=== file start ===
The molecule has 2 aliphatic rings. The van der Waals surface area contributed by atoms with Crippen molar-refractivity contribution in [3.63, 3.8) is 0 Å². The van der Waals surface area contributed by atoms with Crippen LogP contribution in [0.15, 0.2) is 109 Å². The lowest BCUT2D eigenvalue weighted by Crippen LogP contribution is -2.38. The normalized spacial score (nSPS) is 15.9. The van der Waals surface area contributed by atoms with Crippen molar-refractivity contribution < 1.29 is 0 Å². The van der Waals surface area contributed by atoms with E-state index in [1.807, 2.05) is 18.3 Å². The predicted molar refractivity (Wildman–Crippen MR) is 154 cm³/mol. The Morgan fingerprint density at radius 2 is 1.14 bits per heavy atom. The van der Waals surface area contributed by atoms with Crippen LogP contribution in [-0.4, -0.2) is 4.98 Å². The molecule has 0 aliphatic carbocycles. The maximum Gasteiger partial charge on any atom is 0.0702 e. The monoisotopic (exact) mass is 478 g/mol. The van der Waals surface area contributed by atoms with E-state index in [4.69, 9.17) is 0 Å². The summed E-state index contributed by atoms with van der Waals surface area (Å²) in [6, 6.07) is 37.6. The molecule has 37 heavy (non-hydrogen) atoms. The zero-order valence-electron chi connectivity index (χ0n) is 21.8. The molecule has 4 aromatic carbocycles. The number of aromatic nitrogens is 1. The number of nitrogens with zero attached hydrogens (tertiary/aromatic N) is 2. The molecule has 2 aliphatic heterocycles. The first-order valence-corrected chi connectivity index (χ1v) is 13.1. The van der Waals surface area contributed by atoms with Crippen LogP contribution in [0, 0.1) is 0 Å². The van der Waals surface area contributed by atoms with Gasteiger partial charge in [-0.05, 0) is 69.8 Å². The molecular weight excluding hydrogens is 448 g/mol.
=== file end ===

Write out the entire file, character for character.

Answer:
The molecule has 2 aliphatic rings. The van der Waals surface area contributed by atoms with Crippen molar-refractivity contribution in [3.63, 3.8) is 0 Å². The van der Waals surface area contributed by atoms with Crippen LogP contribution in [0.15, 0.2) is 109 Å². The lowest BCUT2D eigenvalue weighted by Crippen LogP contribution is -2.38. The normalized spacial score (nSPS) is 15.9. The van der Waals surface area contributed by atoms with Crippen molar-refractivity contribution < 1.29 is 0 Å². The van der Waals surface area contributed by atoms with E-state index in [1.807, 2.05) is 18.3 Å². The predicted molar refractivity (Wildman–Crippen MR) is 154 cm³/mol. The Morgan fingerprint density at radius 2 is 1.14 bits per heavy atom. The van der Waals surface area contributed by atoms with Crippen LogP contribution in [-0.4, -0.2) is 4.98 Å². The molecule has 0 aliphatic carbocycles. The maximum Gasteiger partial charge on any atom is 0.0702 e. The monoisotopic (exact) mass is 478 g/mol. The van der Waals surface area contributed by atoms with E-state index in [4.69, 9.17) is 0 Å². The summed E-state index contributed by atoms with van der Waals surface area (Å²) in [6, 6.07) is 37.6. The molecule has 37 heavy (non-hydrogen) atoms. The zero-order valence-electron chi connectivity index (χ0n) is 21.8. The molecule has 4 aromatic carbocycles. The number of aromatic nitrogens is 1. The number of nitrogens with zero attached hydrogens (tertiary/aromatic N) is 2. The molecule has 2 aliphatic heterocycles. The first-order valence-corrected chi connectivity index (χ1v) is 13.1. The van der Waals surface area contributed by atoms with Crippen LogP contribution in [0, 0.1) is 0 Å². The van der Waals surface area contributed by atoms with Gasteiger partial charge in [-0.05, 0) is 69.8 Å². The molecular weight excluding hydrogens is 448 g/mol.